## It never has to be exactly 400 meters

This trail might not be exactly 800 meters, and that shouldn’t be a problem for your 800 meter repeats. Photo by Matthew T Rader on Pexels.com

Most writers refer to speedwork repetitions in meters because they’re often run on a competition track, and such tracks can measure out 100 meter increments. On a track, you can run exactly 200, 300, 400, 1200, 2800, etc, meters.

Of course, many don’t have access to a track, and many American runners don’t use the metric system given our nation refers to distance in imperial miles.

The easy answer for conversions is that 400 meters is about 1/4 mile, 1600 meters is about a full mile, and so on.

But another complication of not running on a track is that measuring out exactly a quarter mile for a rep, let alone 400 meters, on a public right of way is unclear and difficult. Our parks paths, landmarks, etc, aren’t ever spaced out exactly right. A space between two light posts, benches, ends of a stretch of path, city block, can be 530 meters, 0.3 mile, 677 meters, etc.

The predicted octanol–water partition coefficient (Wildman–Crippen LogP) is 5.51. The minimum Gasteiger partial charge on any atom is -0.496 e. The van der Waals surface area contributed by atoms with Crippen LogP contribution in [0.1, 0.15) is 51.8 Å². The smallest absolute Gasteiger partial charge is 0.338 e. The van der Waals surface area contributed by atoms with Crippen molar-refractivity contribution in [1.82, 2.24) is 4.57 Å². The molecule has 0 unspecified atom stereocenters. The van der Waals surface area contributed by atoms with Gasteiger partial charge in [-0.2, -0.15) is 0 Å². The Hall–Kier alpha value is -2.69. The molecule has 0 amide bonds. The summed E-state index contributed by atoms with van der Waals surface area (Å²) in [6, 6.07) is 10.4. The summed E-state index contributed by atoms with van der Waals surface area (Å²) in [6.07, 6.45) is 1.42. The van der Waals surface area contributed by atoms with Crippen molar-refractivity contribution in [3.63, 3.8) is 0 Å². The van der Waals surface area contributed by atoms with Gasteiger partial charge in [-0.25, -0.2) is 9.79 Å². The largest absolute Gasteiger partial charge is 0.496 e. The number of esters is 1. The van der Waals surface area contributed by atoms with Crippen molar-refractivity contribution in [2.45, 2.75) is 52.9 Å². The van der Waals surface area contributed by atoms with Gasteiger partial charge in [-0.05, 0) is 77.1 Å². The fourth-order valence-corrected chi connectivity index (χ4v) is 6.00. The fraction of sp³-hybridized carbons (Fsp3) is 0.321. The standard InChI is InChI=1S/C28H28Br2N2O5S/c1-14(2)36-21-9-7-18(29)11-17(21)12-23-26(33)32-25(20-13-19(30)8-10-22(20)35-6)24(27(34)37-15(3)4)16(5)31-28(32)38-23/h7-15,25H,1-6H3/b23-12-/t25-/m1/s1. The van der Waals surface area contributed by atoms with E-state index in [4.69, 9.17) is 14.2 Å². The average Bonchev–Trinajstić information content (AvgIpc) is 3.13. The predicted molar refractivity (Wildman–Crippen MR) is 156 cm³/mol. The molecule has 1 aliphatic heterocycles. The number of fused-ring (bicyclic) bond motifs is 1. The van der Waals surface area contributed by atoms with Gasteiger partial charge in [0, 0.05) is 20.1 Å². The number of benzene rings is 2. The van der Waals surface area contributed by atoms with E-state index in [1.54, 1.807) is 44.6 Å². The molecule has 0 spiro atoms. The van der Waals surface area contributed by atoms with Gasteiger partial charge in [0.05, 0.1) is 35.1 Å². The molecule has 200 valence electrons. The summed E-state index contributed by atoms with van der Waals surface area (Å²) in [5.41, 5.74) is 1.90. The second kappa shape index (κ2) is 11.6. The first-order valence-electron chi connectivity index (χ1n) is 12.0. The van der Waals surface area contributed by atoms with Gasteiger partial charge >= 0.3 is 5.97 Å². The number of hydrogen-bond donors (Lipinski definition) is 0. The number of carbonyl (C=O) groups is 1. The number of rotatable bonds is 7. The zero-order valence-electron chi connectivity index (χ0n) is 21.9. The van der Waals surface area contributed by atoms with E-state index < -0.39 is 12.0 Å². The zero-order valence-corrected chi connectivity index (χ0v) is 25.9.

Plus, relying on your GPS watch for distance doesn’t solve the problem, because your GPS readings aren’t totally accurate. A mapped run often shows you running through landmarks as the GPS signal guesstimates your actual route. It certainly won’t measure out your exact distance or velocity. Map the actual route run on an Open Maps interface, and you’ll find a difference of several tenths of a mile.

So how do you run those 800 meter repeats, or quarter mile repeats?